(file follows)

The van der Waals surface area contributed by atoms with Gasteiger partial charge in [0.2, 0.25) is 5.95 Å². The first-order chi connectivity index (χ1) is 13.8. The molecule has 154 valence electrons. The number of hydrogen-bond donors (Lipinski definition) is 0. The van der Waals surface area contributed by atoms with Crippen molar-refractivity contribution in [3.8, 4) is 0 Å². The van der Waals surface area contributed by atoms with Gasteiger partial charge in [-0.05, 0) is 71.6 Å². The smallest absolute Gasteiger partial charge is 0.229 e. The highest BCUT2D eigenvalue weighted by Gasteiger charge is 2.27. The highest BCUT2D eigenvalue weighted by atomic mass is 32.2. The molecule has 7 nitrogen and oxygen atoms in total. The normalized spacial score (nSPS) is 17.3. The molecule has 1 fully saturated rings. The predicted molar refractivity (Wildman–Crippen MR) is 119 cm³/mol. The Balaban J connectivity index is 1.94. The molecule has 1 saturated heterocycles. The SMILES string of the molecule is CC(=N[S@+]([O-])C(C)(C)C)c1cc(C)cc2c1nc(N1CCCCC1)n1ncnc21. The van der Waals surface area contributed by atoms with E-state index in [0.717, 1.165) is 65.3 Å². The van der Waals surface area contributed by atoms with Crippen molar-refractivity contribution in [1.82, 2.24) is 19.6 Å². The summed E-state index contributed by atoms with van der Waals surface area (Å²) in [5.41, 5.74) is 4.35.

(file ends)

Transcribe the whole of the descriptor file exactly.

The van der Waals surface area contributed by atoms with Gasteiger partial charge in [0.2, 0.25) is 5.95 Å². The first-order chi connectivity index (χ1) is 13.8. The molecule has 154 valence electrons. The number of hydrogen-bond donors (Lipinski definition) is 0. The van der Waals surface area contributed by atoms with Crippen molar-refractivity contribution in [3.8, 4) is 0 Å². The van der Waals surface area contributed by atoms with Gasteiger partial charge in [-0.05, 0) is 71.6 Å². The smallest absolute Gasteiger partial charge is 0.229 e. The highest BCUT2D eigenvalue weighted by Gasteiger charge is 2.27. The highest BCUT2D eigenvalue weighted by atomic mass is 32.2. The molecule has 7 nitrogen and oxygen atoms in total. The normalized spacial score (nSPS) is 17.3. The molecule has 1 fully saturated rings. The predicted molar refractivity (Wildman–Crippen MR) is 119 cm³/mol. The Balaban J connectivity index is 1.94. The molecule has 1 saturated heterocycles. The SMILES string of the molecule is CC(=N[S@+]([O-])C(C)(C)C)c1cc(C)cc2c1nc(N1CCCCC1)n1ncnc21. The van der Waals surface area contributed by atoms with E-state index in [0.717, 1.165) is 65.3 Å². The van der Waals surface area contributed by atoms with Crippen molar-refractivity contribution in [1.82, 2.24) is 19.6 Å². The summed E-state index contributed by atoms with van der Waals surface area (Å²) in [5.41, 5.74) is 4.35.